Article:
Google’s topic authority “update” sends SEO community into spiral of confusion

spiralling confusion

Google Search Central posted a tweet on 23rd May which led to a mass misunderstanding in the SEO community.

The account shared an update to its Google Search Central Blog, saying: ‘To better surface relevant, expert, and knowledgeable content in Google Search and News, we developed a system called topic authority that helps determine which expert sources are helpful to newsy queries in certain specialised topic areas’.

The phrasing ‘we developed a system’ appears to have thrown some people off, as they assumed the topic authority ranking factor was a brand-new system Google was announcing.

An hour later, Google Search Liaison cleared up the confusion, saying: ‘To add a bit more, this isn’t a new system that’s just launched. We’ve used it for several years. Our post today is part of our regular efforts to share more about how ranking works.’

However, the damage had already been done, with plenty of people posting on Twitter and LinkedIn about the update. People also shared their top tips for getting content to start ranking for this ‘new’ system.

Tweet from Google Search Liaison clarifying that their topic authority update isn’t new, they have used it for several years.

What led to the misunderstanding?

Google has a guide to its search ranking systems on its Google Search Central Blog. However, topic authority doesn’t currently appear there as a ranking factor.

One Twitter user called out Google Search Liaison, saying: ‘Is this a ranking system? If so, should it be listed on [the blog]?’

Search Liaison replied: ‘It will be in the near future. That page will be periodically updated.’

A Twitter user querying if topic authority is a ranking system and should be listed as so, with Google responding that it will be added to their Google Search Central page periodically.

So what’s going on?

Google has been using Topic Authority as a ranking factor for a while. Those embroiled in content SEO day-to-day will have been aware of it for a while.

However, they never publicly announced the system was in use – until the other day, when they acknowledged its presence by explaining more about it on their Search Central Blog.

What is topic authority?

Google uses a range of factors to understand the level of expertise a publication has on specific topics. 

For example, they will prioritise local news publications if they are writing about local coverage. They will also examine the influence a story has, and work out how many sources have cited the original.

The system will also examine the publication’s history of high-quality reporting, as well as recommendations from external sources. For example, if the publication has received journalistic rewards or is quoted by expert sources, this indicates a positive reputation to Google.

The best way to achieve success with topic authority is, as Google put it, to ‘do exactly what their publications would normally do: provide great coverage about the areas and topics they know well.’

Why is Google only talking about it now?

Google is making some major changes at the moment, most notably revealing the launch of its Search Generative Experience

It is also carrying out less publicised updates, such as the announcement of a new Core Web Vital, INP.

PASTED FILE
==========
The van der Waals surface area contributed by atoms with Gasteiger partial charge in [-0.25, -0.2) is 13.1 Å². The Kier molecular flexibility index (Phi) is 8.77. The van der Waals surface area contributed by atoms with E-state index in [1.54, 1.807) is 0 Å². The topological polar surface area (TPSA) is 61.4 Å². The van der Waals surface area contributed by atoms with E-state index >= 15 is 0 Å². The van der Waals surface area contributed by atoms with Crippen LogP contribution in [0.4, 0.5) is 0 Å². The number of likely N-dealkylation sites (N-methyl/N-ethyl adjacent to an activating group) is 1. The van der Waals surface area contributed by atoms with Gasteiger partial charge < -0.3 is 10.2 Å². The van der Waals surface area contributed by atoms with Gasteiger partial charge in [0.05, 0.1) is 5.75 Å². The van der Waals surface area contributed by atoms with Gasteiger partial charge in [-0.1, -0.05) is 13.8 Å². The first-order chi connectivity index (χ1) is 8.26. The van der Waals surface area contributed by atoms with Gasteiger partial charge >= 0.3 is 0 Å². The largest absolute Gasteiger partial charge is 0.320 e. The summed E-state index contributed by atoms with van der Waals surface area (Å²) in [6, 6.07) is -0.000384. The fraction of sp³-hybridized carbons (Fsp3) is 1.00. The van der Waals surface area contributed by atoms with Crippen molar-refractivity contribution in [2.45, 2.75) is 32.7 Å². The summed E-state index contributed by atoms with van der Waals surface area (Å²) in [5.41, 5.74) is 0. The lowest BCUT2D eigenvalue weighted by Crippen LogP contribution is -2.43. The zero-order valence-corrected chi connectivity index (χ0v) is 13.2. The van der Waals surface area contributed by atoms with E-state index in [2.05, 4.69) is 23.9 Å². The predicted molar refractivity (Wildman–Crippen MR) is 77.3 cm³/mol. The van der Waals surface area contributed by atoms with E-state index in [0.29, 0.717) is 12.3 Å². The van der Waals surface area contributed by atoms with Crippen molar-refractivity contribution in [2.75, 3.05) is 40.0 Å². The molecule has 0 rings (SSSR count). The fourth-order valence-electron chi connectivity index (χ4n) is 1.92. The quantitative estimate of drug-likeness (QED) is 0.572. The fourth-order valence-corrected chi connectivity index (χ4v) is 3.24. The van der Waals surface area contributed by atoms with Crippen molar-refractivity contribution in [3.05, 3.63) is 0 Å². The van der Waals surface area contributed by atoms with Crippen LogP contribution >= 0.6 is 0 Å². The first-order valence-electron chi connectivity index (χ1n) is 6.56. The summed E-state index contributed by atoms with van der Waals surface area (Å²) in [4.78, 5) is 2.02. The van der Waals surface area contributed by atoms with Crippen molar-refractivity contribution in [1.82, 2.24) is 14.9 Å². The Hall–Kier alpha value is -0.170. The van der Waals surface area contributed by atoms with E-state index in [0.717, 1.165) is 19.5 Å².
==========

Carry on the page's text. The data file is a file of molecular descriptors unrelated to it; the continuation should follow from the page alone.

The search giant has chosen to make its topic authority ranking system public now for a reason. 

There are ways the system ties in with SGE. On the Search General Blog about Topic Authority, Google states that the system was developed ‘to better surface relevant, expert and knowledgeable content in Google Search and News’. 

In other words, Google is starting to really ramp up its prioritisation of UGC, or user-generated content. More specifically, those with genuine experience and authority in a specific topic will be given prominence in the SERPs.

There is a marked difference between genuine authority – those who have spent years reporting on local events for their regional newspaper, or a finance professional who provides thought leadership, for example – and perceived authority; those who can create evergreen content which ticks all of the SEO boxes.

Google’s upcoming SGE can be interpreted as a response to the rise in ‘perceived authority’ content which tools like ChatGPT are facilitating. Many non-experts are using AI to roll out ‘expert’ content at scale, but it isn’t providing anything genuinely useful to readers.

It makes sense that, as part of testing SGE in Search Labs, Google is ensuring its topic authority system is clearly defined and aligned with their generative AI model. 

But, unless you’ve been living under a rock for the last few years, it’s pretty obvious that topic authority isn’t a brand-new phenomenon. It’s just been invisible – until now.

Need help with Topic Authority?

If you’d like more help with how you can utilise Google’s Topic Authority update, get in touch to see how we can help.

Alternatively, a great way to give your whole strategy and address any concerns is with our Free Acquisitions Workshop. Don’t miss out and book your place today to receive free expert advice from our experienced markets, a personalised action plan, and free resources to take your strategy to new heights. 


Imogen Groome

Content Lead

Imogen is the SEO Content Lead at Skittle Digital. Imogen has worked in SEO since 2016. She helped to define SEO strategy at Metro.co.uk before guiding the newsroom at The Sun Online as SEO Editor. She has more than 5 years’ experience in scaling content strategies that drive revenue for brands through organic search channels. In her spare time, Imogen writes books, watches poor-quality reality TV and hangs out with her cats.

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